may also obliquelyrefer to an anaesthetic such as “the very coldwater” that “numbed the skin, making it lesspainful during the operation” in Ngugi waThiong’o’s
The River Between
(Wa Thiong’o,1965, p. 23). The narrator in
Efuru
also occa-sionally mentions the phrase “female circumci-sion” to refer not only to the removal of theprepuce of the clitoris but also to excision
 per  se
, i.e. “the removal of the prepuce of the clito-ris, the clitoris itself and all or part of the labiaeminorae, leaving the labiae majorae intact”(Koso Thomas, 1987, p. 16). Nwapa is thus herereferring to the ritual operation of clitoridec-tomy, a decade before the Nigerian journalistEsther Ogunmodede (1977) spoke out againstthe practice and definitely before the phrase“female circumcision” came to be used outsideof its narrow range to cover all practices (i.e.,circumcision, excision, and even infibulation).“Female circumcision” is here coincidentalwith the in-passing method, which, while beinginnocuous, reinforces the status of the practiceas an immutable rite. The sister of Efuru’smother-in-law’s statement “It is what everywoman undergoes” (Nwapa, 1966, p. 15)—points to the fatalistic acceptance of the cult asit is reinforced by culture. Also, the exciser tellsEfuru the story of an uncircumcised womanwho had a miscarriage, a story, which precipi-tates the defiant Efuru’s subsequent fate as anexcised though childless woman, for, if the“bath” did proffer the desired pregnancy, thegirl child Ogonim died in her infancy.The exciser’s pronouncement is bitterlyironic in that miscarriage or complications atchildbirth feature among the oft-recordedhealth hazards for excised women. The literarytext is here at odds with medical data and re-cent reports such as the Nigerian case-studiesanalysed in Efua Dorkenoo’s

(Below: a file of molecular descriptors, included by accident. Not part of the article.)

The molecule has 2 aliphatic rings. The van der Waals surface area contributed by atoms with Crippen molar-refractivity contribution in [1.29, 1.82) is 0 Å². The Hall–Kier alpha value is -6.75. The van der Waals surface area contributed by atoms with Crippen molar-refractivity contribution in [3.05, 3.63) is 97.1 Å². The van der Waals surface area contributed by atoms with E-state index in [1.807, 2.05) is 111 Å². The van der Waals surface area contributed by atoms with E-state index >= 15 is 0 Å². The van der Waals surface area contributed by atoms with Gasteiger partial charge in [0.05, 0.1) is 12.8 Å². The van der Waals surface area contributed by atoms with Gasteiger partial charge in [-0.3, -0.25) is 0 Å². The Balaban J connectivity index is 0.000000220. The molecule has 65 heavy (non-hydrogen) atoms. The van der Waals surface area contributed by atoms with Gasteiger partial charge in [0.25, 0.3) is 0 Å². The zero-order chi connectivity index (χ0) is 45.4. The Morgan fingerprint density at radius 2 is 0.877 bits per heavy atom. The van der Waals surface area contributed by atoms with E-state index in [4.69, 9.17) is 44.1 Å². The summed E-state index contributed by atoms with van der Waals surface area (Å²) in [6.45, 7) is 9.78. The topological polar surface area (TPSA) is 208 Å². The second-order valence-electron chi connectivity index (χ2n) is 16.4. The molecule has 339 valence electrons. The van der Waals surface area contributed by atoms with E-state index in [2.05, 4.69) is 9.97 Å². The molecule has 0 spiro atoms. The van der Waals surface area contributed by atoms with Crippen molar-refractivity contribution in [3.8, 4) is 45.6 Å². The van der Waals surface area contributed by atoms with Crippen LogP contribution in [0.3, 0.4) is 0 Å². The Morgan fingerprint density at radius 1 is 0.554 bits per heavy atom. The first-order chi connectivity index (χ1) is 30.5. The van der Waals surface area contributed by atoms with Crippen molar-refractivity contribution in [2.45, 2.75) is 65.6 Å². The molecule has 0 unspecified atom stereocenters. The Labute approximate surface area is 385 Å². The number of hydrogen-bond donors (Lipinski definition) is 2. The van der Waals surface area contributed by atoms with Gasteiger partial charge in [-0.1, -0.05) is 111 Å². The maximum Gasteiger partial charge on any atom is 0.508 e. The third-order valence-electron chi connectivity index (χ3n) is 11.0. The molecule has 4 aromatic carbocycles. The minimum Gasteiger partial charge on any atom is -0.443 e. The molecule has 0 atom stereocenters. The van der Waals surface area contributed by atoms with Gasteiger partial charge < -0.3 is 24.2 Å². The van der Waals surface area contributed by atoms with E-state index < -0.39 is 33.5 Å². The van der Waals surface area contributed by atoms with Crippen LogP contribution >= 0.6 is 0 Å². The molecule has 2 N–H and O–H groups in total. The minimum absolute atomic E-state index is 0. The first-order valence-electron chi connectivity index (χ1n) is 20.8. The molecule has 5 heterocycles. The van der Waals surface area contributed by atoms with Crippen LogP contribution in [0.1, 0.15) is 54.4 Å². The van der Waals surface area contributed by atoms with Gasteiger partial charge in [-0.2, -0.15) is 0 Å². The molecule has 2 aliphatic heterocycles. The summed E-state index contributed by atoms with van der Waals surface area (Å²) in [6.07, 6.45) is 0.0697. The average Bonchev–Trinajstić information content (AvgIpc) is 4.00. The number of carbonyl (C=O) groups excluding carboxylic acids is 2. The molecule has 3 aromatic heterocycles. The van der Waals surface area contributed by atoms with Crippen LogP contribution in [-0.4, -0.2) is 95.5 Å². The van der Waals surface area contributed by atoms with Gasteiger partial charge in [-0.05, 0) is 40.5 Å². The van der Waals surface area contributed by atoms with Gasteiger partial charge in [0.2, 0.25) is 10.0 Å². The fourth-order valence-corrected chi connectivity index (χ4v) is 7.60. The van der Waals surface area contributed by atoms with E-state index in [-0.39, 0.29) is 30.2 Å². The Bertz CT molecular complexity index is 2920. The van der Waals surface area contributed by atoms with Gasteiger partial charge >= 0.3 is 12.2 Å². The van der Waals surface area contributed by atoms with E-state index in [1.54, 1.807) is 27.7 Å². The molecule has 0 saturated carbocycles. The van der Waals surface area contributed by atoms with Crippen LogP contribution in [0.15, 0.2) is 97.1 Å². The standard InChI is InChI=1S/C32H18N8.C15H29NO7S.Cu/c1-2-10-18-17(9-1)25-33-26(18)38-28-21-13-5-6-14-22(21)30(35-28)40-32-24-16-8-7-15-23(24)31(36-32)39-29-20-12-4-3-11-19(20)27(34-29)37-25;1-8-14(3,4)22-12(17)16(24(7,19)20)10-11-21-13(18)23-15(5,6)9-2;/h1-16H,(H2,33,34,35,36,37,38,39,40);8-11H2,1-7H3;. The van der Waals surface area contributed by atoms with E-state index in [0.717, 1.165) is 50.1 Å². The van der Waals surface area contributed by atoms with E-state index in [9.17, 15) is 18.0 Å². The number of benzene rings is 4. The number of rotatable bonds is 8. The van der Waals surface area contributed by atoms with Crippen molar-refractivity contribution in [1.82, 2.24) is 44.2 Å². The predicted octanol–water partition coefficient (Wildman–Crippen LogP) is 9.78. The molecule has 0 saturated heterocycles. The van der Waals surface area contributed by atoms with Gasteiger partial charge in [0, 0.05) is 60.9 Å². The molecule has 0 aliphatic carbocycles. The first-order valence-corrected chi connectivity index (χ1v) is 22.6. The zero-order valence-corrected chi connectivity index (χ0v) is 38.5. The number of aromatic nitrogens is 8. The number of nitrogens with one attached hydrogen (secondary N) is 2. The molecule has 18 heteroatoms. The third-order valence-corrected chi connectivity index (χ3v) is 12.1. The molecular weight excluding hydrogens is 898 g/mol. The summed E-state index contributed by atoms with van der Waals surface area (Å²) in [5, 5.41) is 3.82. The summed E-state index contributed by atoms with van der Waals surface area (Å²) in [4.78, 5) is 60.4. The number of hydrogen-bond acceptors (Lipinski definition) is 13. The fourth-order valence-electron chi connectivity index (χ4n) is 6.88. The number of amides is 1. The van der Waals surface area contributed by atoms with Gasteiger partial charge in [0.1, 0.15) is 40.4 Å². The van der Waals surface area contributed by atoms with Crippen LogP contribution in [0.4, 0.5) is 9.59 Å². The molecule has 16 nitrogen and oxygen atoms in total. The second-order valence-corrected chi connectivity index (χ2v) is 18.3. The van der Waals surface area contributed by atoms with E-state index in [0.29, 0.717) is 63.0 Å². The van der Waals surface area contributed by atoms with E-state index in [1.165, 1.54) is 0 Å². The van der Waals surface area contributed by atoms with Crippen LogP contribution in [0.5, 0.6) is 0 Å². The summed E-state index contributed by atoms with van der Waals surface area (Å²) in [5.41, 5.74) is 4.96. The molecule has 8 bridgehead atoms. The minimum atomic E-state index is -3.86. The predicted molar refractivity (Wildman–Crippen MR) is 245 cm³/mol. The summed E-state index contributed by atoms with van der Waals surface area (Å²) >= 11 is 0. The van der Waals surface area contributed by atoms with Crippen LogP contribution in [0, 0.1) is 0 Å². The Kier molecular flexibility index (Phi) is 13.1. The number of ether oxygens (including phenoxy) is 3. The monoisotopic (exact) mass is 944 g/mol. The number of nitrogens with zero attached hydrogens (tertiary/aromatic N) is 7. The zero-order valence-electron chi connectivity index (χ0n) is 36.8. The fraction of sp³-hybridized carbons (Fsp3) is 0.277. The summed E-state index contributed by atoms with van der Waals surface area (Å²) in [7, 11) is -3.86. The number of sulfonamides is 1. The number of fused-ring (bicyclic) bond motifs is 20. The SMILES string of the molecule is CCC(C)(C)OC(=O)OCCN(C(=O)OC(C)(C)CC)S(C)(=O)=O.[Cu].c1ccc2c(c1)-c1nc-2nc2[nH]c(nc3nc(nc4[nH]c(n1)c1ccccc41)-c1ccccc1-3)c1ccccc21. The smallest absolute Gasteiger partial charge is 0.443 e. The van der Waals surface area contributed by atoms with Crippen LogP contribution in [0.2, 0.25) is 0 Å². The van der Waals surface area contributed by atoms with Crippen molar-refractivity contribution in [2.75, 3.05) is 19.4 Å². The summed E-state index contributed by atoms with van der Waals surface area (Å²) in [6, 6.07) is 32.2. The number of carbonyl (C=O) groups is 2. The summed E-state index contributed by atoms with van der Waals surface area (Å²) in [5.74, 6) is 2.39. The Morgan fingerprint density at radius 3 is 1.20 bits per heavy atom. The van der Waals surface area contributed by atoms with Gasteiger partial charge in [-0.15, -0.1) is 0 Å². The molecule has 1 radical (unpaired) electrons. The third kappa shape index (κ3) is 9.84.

Cutting the Rose
(Dorkenoo, 1994), which records an impres-sive panoply of such hazards, including deathfor the excised woman or child. Ivorian FatouKeita’s
Rebelle
(1998) is, along with Sene-galese Aminata Maiga Ka in
La Voie du Salut 
(Ka, 1985), the first novelist to record “death-by-excision” in a negative light.
3
The fact thatthe 11-year-old Ivorian girl child dies as a re-sult of extensive haemorrhage in a Paris set-ting also propels the account of excision intothe literature of exile. Also, by considering theimprisonment of the parents, the novel showsit is attuned to recent debates in France aboutthe criminalization of excision brought aboutby the revision of Clause 229-10 of the FrenchPenal Code.In Nawal El Saadawi’s
Woman At Point Zero
(1975), the ritual is not only mentioned
in passing